1:30 pm - 2:30 pm
A graduate exam seminar is a presentation of the student’s final research project for their degree.
This is an ALES MSc Final Exam Seminar by Wentao Li. This seminar is open to the general public to attend.
Meeting ID: 948 3716 8533 | Passcode: 781644
Thesis Topic: Blood microRNAomes profiling reveals signatures of lameness phenotypes in feedlot cattle
MSc with Dr. Leluo Guan.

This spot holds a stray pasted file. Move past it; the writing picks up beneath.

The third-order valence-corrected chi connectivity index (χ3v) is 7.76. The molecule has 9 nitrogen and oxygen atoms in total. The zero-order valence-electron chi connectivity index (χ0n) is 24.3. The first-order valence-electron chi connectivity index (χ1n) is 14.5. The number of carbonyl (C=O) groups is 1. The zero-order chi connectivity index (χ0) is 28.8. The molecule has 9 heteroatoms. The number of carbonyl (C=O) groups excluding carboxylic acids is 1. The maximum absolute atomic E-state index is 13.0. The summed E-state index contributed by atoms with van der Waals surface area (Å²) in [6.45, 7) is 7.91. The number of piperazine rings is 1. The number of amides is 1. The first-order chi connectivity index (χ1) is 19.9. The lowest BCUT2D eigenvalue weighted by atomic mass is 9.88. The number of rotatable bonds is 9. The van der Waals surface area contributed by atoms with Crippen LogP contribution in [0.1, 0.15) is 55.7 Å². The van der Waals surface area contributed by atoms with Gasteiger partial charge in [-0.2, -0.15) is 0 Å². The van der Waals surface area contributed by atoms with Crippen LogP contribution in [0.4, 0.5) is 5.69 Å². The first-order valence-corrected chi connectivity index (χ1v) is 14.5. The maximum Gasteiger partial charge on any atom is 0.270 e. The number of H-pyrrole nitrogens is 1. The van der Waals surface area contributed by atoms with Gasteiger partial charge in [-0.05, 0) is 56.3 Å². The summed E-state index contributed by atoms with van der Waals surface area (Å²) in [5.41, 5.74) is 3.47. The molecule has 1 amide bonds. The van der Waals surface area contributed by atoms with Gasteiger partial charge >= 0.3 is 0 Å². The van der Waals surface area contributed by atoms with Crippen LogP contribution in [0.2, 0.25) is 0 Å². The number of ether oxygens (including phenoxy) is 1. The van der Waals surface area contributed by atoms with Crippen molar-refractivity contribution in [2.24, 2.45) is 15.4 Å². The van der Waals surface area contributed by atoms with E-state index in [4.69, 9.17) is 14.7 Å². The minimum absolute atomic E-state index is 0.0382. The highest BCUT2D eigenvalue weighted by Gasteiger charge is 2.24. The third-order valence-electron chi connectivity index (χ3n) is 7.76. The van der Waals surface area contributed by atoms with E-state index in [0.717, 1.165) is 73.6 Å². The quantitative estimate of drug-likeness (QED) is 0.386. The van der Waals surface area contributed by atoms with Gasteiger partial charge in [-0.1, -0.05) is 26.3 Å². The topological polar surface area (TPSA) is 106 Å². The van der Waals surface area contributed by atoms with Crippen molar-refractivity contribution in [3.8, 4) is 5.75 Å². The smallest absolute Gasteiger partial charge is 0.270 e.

Maintaining the health of feedlot beef cattle is essential because diseases are directly associated with economic losses and animal welfare. Lameness is one of the health issues in feedlot cattle. However, the molecular mechanisms behind cattle lameness have not been well studied. Moreover, there are different types of lameness with various causes, and traditional diagnosis methods may not differentiate them, leading to misdiagnosis and ineffective treatment. Recent evidence has demonstrated that circulating microRNAs (miRNAs) in biological fluids can reflect the changes in the physiological status and biological processes in the tissues/organs, which can be used as biomarkers for disease diagnosis. Therefore, this thesis research aimed to characterize miRNA profiles in the whole blood of beef cattle using RNA-sequencing and to determine whether they were different between healthy and lame beef cattle with different lameness phenotypes, including digital dermatitis (DD), foot rot (FR), toe tip necrosis (TTN) and foot rot & digital dermatitis combined (FRDD). In the first study (Chapter 2), although profiles of blood total miRNAs were not significantly different between healthy and lame cattle, 4 and 12 miRNAs were exclusively expressed in healthy and lameness phenotypes, respectively. In addition, 3, 7, 6, and 14 miRNAs were differentially expressed (FDR < 0.05, and log2 fold change < -1 or > 1)) in the blood of DD, FR, TTN, and FRDD cattle when compared to that of healthy cattle. Further RT-qPCR validation analysis of 6 selected miRNAs, including three lameness phenotype-specific miRNAs (DD-specific: bta-miR-2904; FR-specific: bta-miR-200a; and TTN-specific: bta-miR-483) and three differentially expressed miRNAs (bta-miR-6119-3p, down-regulated in all lameness phenotypes; bta-miR-133a, up-regulated in the FR and TTN group; and bta-miR-1, up-regulated in the TTN group) confirmed that bta-miR-133a was highly expressed in the TTN group compared with HC and bta-miR-483 was highly expressed in the TTN group compared with FR as detected based on RNA-seq. Moreover, predicted functions of all differentially expressed miRNAs revealed that they were involved in functions of inflammation response and muscle cell development. The second study compared the temporal expression of miRNAs in the whole blood collected for three weeks after lameness diagnosis and treatment (DD, TTN, and FRDD) to identify the relationship between miRNA temporal expression changes and lameness recovery patterns. The comparison of blood miRNA profiles between recovered and unrecovered lame cattle revealed that some miRNAs (bta-miR-1 and bta-miR-206 in the DD and FRDD groups, respectively) were only expressed in the blood of unrecovered cattle and vice versa. The predicted functions of those uniquely and differentially expressed miRNAs in unrecovered cattle were mainly related to bacterial infection and muscle cell self-repair. Further time-series analysis revealed miRNAs with specific expression changing patterns through three weeks for each lameness phenotype. They may involve functions related to infection and inflammatory response during the treatment period. In summary, the comparative miRNAome analysis revealed that the blood miRNAs might affect the functions related to muscle and immune functions of cattle as a result of varied pathogenesis of different lameness phenotypes. The two miRNAs: bta-miR-133a and bta-miR-483, are potential markers for TTN, which warrant future research on their functions and validation using large populations.